Bogey’s and Stogies Sports Lounge and Grill
Sunset from our table

We hadn’t been on the lake in several years, so we reserved three seats on the Sunset Copper Canyon Cruise. The 90-minute narrated tour set out from Lake Havasu Marina, passing by one of the 28 lighthouse replicas installed along the 400 miles of shoreline. Formed in 2000, the Lake Havasu Lighthouse Club builds and maintains the replica lighthouses. Each of the lighthouses is a scaled-down replica of a famous one gracing the shores of the East Coast, West Coast, and the Great Lakes. They all serve as working navigation aids.

Currituck Beach Lighthouse, original is at Corolla, NC, installed October 31, 2004

While the boat headed south, our tour guide regaled us with tales of Robert McCulloch, the founding father of Lake Havasu City, and the historical and military uses of the land prior to his arrival. I remembered as a child listening to my parents and grandparents talk about McCulloch. They laughed at the crazy man who bought the London Bridge and rebuilt it in the middle of a desert.

Partial view of the city from the boat

A lake perspective of the city showed us how much growth had occurred over the years and yet there remains stretches of untouched desert hills, much of which is owned by the Bureau of Land Management. I’ve watched the London Bridge Village during its bustling periods and in the lean years. By the looks of things during this visit, the businesses and restaurants have survived the pandemic and are thriving. With a population that has grown from 4,111 during the 1970 census to 57,144 in 2020, and adding in the approximately 835,000 visitors during a year, I guess Mr. McCulloch wasn’t so crazy after all.

Sunset red hills of Lake Havasu

As the sun began its descent behind hills, we entered Copper Canyon. Shadows revealed the gray and green and red tones of the canyon walls, which fade away under harsh sunlight, as if an artist had come along and splashed the walls with a touch of paint. It’s no wonder why this canyon is one of the most scenic on Lake Havasu.

Colorful Copper Canyon
Volcanic uplifting
Natural arch window
Mine tailings are a reminder of mining activity in years past
Permaquid Point, original in Permaquid Point. ME, installed on February 11, 2017
Three oldsters taking a ride in a boat
Final sunset photo of the tour

The sunset photo is a good place to say adieu for now. More on our Lake Havasu visit to come.

Safe Travels

Fall 2022 Episode 4: To the Desert and Joshua Tree National Park

Joshua Tree was the next destination on our list. On October 18, 2022, we arrived at JT RV and Campground. The dirt and gravel lot comprised back-to-back full hookup sites running down the middle of the lot with shade trees. Electric and water sites lined the perimeter for tents and RVs not needing the sewer.

Joshua Tree Saloon

After setting up, it was time for a bite to eat. Joshua Tree Saloon served ribs, a variety of fried seafood, hamburgers, sandwiches, salads, tacos, and quesadillas. They also had a long list of wines and beers, on tap or in a bottle.

Such a happy face after a long drive.

The hidden entrance is around the back, through the patio area. The outside bartender showed us the way. Multiple TVs keep patrons entertained while waiting for their meals, and the corrugated steel panels and antiques contributed to the rustic appeal.

Acoustic live music in the patio bar area
Eclectic decor
A bar just isn’t a bar without TVs

Joshua Tree National Park

We didn’t plan our visit to Joshua Tree National Park on the same day we last visited the park five years earlier. It was just one of those flukes. Our blog post dated January 11, 2018, talks about our visit on October 19, 2017. It wasn’t until I was drafting this post that I realized the date matched.

Watch out for the cholla. They’ll latch onto the cuff of your pants and hang on for dear life.

We concentrated this visit on the west side of the park where the Joshua trees are more concentrated and where a few road pullouts include information panels that describe the terrain, plants, and history.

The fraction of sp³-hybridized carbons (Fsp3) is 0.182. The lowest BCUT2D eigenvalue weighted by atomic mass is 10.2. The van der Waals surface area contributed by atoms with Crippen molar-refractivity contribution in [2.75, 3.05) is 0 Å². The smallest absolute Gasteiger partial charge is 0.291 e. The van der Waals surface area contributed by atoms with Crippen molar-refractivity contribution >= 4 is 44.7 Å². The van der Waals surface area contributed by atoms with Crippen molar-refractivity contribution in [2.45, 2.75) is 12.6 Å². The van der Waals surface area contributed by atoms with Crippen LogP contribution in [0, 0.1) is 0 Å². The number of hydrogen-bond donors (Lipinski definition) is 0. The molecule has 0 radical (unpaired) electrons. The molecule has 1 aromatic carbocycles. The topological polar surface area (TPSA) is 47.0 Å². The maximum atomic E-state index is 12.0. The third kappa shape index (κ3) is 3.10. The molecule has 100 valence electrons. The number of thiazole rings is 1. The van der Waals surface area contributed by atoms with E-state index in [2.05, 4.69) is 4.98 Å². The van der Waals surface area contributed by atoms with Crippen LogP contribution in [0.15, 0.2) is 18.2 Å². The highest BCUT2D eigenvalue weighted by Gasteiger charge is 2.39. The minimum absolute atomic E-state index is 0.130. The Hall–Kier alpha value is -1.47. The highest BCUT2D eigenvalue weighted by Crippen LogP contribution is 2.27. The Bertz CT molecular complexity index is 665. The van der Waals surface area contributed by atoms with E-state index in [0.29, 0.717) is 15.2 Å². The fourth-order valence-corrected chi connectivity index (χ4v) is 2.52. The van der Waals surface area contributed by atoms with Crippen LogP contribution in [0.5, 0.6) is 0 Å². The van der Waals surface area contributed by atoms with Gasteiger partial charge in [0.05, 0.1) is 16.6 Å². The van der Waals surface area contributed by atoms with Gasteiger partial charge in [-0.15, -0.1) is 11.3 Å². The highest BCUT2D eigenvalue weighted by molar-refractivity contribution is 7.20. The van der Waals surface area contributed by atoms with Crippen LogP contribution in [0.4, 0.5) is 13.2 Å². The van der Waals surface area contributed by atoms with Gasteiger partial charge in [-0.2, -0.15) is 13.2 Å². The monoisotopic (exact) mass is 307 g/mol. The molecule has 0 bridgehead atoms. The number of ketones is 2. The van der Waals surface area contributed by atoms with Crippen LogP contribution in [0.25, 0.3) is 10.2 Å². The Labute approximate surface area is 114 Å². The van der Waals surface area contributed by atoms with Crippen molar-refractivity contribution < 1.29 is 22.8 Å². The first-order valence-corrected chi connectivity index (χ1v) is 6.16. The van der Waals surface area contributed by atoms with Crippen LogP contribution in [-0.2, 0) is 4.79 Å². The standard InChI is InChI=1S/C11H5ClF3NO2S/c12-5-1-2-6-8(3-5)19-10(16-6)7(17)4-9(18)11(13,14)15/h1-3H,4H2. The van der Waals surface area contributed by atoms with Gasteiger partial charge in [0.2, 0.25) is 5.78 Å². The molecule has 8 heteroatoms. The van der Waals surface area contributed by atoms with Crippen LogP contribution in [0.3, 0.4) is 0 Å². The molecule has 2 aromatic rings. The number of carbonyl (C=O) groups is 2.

Contemplation

The arrangement of plants in the photo below looks like a professional landscaper had a hand in their placement. The rocks strategically piled in front of a juniper and flanked by yuccas have a balance to them.

Professionally arranged?

Joshua Tree National Park gained monument status in 1936 and national park status in 1994. What is unique about this park are the two deserts that meet within the park boundaries—the Mojave Desert on the west side and the Colorado Desert on the east side. The over 800,000 acres of both high desert and low desert environments allow a diversity of plants and animals to thrive.

At one stop there was no trail, so we picked our way around boulders, juniper and creosote bushes, and avoided the beaver tail and cholla cactus, stopping every few feet to take pictures behind us so we could find our way back to the truck. Then we followed other trails nearby and here is what we saw.

Not sure what this is called, but it was a pretty color
Love these little hedgehogs
Dinosaur teeth? No, that’s how the rocks formed under ground and after erosion.
Behind piles of rock, we found this valley
Joshua tree specimens
Seed pods once were beautiful pale-yellow blooms
Joshua trees come in all shapes and sizes
Beavertail cactus
Yellow wildflower
Juniper in rock
Don’t shoot. I’m only armed with spikes.
Time for a rest
Even dead trees can stand tall and majestic
I wonder what this Foo dog is guarding?
Climbers have several choices for scaling the jumbo rocks
I see a huddling raptor. What do you see?

Barker Dam Loop trail led us to Barker Dam and Lake. The lower portion of the dam was built by the Barker and Shay Cattle company, creating a lake from rainfall for watering their cattle. In 1949-50, the Keys family added the upper concrete layer. Although we saw a few puddles when we visited in October, apparently winter and spring are the best chance to see the lake full. Average rainfall currently is around 2–5 inches compared to 10 inches in the early 1900s.

Winter and spring are the best time to see water in Barker Lake
Barker Dam
Soaking up the view.
JT next to a creosote bush
Close up of creosote bush with fuzzy seed balls

From the Barker Dam trail, we took a spur that led to petroglyphs. Unfortunately, someone had the bright idea of outlining the drawings with paint. The paint makes them easier to see, but ruins the original art. What a shame.

Vandalized petroglyphs

Coming up next, we drive through the transition zone between the Colorado and Sonoran deserts to the south and the Mojave desert to the north. Our destination: Lake Havasu to see family and friends.

Safe Travels